Good show! Windjammers is an addictively great old-school experience.
Who would have thought that a random, forgotten Data East game from 1994 would gain such a big following (thanks, Giant Bomb). That’s the story of how Windjammers was dusted off and brought back to mainstream relevance, and now it’s available on the Nintendo Switch. The online component is inconsistent at times, which takes the experience down a tad, but this is still without a doubt one of the more fun retro ports I’ve had fun playing on the console.
Windjammers has you on a field throwing discs back and forth against an opponent, with the goal of winning 2 out of 3 sets. I think the best comparison here would be an ‘80s pastel colored version of Pong with a dash of Street Fighter II-esque personalities and mini-games. On the surface, the gameplay seems relatively simple, and really it is; Windjammers easily falls into the category of a game that is accessible yet takes time to master, kind of like a retro Splatoon.
After playing Arcade mode for a few hours, I felt pretty confident about my skills. But the more I played, the more I realized that the best part of Windjammers lies within the intricate details that really make it so addictive. Finding the right serve, swerving the disc in just the right direction, busting out a character’s special move at just the right time and angle, using the stage as a tool against your opponent: all of these elements are vital to mastery. Windjammers is one of those games where the small details absolutely pay off.
Presentation wise, this is a colorful, cheerful game that has a cool ‘80s vibe to it, despite being released in 1994 (which I’m more than willing to ignore). The music isn’t much to speak of, but the sprites are rich and vibrant, which is always a positive in my book.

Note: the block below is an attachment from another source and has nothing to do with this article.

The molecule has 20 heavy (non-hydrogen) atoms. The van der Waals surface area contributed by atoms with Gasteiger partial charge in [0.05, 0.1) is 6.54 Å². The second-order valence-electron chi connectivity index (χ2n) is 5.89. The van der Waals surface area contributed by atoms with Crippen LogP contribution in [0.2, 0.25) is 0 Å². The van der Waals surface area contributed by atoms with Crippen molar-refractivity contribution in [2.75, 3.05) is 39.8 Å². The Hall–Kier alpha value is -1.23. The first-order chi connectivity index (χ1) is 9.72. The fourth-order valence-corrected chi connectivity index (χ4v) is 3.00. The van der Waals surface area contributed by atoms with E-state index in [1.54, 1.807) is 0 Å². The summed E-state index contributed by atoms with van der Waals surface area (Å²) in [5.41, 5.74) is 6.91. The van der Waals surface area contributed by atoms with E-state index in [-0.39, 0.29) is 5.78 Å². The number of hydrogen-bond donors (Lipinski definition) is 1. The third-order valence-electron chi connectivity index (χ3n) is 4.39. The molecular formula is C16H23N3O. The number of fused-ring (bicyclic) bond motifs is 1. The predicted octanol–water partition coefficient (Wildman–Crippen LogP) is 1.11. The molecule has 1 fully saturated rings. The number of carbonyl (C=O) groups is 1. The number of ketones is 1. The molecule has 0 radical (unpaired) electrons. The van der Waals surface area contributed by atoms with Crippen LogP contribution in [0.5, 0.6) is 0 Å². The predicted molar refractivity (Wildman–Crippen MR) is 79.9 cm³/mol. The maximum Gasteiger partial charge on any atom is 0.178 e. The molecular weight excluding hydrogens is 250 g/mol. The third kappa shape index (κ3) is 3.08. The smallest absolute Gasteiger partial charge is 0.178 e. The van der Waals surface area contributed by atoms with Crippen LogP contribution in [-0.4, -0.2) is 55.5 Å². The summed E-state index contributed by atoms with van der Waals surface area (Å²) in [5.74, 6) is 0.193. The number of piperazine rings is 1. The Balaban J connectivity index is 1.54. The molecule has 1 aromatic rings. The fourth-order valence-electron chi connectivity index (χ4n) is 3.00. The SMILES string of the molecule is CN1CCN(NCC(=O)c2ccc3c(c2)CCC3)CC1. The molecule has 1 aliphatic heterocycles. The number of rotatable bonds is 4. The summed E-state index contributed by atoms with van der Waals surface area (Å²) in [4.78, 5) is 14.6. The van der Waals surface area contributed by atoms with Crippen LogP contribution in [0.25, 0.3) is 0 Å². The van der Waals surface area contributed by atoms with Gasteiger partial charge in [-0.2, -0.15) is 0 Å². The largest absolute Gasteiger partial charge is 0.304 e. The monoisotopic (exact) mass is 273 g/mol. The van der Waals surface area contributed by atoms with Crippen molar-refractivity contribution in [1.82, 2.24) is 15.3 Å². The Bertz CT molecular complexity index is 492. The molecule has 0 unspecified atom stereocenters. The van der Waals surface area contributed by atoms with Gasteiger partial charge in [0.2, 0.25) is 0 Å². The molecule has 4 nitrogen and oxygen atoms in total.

Once online launched, I was really excited to test out my skills. The downer here is that my experience with Windjammers’ online play was spotty at best. Most of the time, I was able to play just fine against the opponents I was put up against. But other times, the game would be a completely laggy mess. Not bad enough to where I couldn’t play, but it was a clear nuisance and brought down the experience a bit.
Beyond the Arcade mode, not much is available offline. You can play the mini-games (Dog Frisbee and Bowling) separately, which is nice. Honestly, they’re a fleeting experience more than anything, though I wouldn’t mind playing a more fleshed out version of the bowling game in a future sequel—there’s a ton of potential there.
At its core, Windjammers is an addictive, colorful, and vibrant experience that is worth investing time and effort in. The online could be better, but this is a great, faithful port of the 1994 original updated to today’s standards. It’s definitely worth a look for both local multiplayer and retro enthusiasts alike.